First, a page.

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Offline Adam B.

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Re: TSP disaster response
« Reply #7 on: November 08, 2012, 10:03:58 AM »
I am definitely not the one you would want as a local "organizer" — I am spread way too thin for that, but if there are people in Western PA / Pittsburgh who want to get together and make a plan I am all for it. I would love to get to know more like minded people around here — and in spite of my cynical attitude I actually WOULD like to know I can help people in need if the time came to do so.
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Offline rikkrack

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Re: TSP disaster response
« Reply #8 on: November 08, 2012, 10:32:37 AM »
Adam, we need more people like you. Not everyone can be, wants to be, or should be organizer/chief. I would only for my group 20 or so in my area. beyond that and out of my zone.

But clearing downed trees, helping do a neighborhood watch for looting, manning a station where people can check in, hand out water. EVERYONE can do SOMETHING. Answer a phone, or even be the central call point to call up all the other volunteers and never leave house.

Wife wont be leaving our area, but will be hanging back and doing kid wrangling for those that do go out and help, central communication back home, and base camp here in our area.

I think the problem is with current organizations is that they are so big and try to over analyze and there are too many groups all wanting to be chief, make the decisions, and no one wants to work together.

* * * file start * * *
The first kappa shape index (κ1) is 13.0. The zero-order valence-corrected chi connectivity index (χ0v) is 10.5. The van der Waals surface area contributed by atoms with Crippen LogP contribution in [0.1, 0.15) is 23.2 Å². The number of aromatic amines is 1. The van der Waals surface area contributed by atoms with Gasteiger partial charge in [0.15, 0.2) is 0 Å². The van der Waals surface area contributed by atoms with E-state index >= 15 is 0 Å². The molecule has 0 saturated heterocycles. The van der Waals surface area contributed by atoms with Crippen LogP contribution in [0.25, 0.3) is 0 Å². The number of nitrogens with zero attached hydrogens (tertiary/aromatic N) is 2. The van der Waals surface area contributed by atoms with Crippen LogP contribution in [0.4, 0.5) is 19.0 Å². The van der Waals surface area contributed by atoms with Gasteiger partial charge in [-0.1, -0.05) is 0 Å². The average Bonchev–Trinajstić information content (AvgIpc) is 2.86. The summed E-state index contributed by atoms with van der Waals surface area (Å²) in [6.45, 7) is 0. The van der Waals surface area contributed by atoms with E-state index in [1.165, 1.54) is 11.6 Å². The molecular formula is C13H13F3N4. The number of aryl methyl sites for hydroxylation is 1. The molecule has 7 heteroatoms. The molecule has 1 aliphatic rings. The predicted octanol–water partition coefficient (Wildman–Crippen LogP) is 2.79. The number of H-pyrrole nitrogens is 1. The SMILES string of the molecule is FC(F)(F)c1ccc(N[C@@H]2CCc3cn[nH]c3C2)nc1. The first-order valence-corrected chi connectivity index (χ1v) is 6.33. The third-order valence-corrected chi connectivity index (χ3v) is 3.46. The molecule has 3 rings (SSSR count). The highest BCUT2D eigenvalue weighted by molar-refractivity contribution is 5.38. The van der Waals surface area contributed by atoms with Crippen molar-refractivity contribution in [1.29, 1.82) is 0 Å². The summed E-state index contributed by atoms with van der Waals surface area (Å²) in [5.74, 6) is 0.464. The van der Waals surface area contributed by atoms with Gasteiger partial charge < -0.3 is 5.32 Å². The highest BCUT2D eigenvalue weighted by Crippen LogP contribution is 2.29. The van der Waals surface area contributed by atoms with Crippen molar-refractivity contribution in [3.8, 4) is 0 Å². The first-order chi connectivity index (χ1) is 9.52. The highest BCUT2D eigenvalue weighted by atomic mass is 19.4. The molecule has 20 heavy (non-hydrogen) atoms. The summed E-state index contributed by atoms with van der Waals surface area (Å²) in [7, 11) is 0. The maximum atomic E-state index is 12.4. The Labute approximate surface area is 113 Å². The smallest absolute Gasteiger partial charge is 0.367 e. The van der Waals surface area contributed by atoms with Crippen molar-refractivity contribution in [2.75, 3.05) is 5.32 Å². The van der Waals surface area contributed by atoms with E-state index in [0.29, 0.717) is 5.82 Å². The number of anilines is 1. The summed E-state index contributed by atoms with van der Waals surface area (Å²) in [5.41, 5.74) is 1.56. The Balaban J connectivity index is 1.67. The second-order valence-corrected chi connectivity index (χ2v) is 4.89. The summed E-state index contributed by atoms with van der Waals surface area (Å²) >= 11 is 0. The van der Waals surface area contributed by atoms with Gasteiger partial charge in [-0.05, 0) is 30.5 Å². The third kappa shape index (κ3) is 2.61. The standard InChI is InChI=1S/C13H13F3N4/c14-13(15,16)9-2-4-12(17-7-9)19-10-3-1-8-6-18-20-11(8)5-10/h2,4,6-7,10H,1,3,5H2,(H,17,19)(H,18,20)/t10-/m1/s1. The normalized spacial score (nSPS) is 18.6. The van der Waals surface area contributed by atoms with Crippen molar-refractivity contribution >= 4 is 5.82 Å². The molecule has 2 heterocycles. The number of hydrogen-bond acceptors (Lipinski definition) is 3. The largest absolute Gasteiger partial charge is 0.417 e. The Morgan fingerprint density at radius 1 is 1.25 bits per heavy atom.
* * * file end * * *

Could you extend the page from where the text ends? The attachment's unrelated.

Cells of volunteers that can go out and do good. Like Jack said main contats in East, West, and Central. Then they call the state contacts, the state call the regional contacts. Regionals organize their groups and move out.

I have heard of people in multiple disasters packing up to go and help then turned away because one government group couldn't work or communicate with another. Is sad and to think how much money goes to them and the people involved and still cant seem to get things done.
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Offline Tonyb1515

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Re: TSP disaster response
« Reply #9 on: November 08, 2012, 11:53:56 AM »
I am a member of the National Guard near Washington DC and I was activated this past weekend to drive fuel truck up to Brooklyn. Minutes before we were scheduled to leave, we received a call canceling the mission...... The reason ? The folks coordinating the response only wanted to invite units from the NJ/NY region. I got to spend all this week watching folks hurting for fuel when I had a 6000 gallon truck ready and willing to respond. In 17 years of service we have never actually made it to an emergency. We report, stand around and then go home after logistical snafus, politics and plain on incompetence. When I heard this podcast I almost jumped out of my chair! Please, please, please add me to the list of those ready and able to do what the gov't so often fails to do. This is an awesome idea !!!

Offline Klonus

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Re: TSP disaster response
« Reply #10 on: November 08, 2012, 12:45:58 PM »
This is such an awesome idea. I think illl bring this up at the next region four meet up.
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Offline Saint-TyR

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Re: TSP disaster response
« Reply #11 on: November 08, 2012, 01:35:05 PM »
This is such an awesome idea. I think illl bring this up at the next region four meet up.

Yes, it is a great idea and I really think the regions are a good place to start with the center being a point person nationally. We are in region 1 and are willing to add to the skill base.
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Offline rikkrack

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Re: TSP disaster response
« Reply #12 on: November 08, 2012, 01:40:19 PM »
So just heard Jack will be out for a few days...So no more updates on the idea he had until he returns. Maybe his plan. plant the seed and wee where it goes while out...lol

Brain storming time.

Those that have been through disaster situations.

What has worked well and why?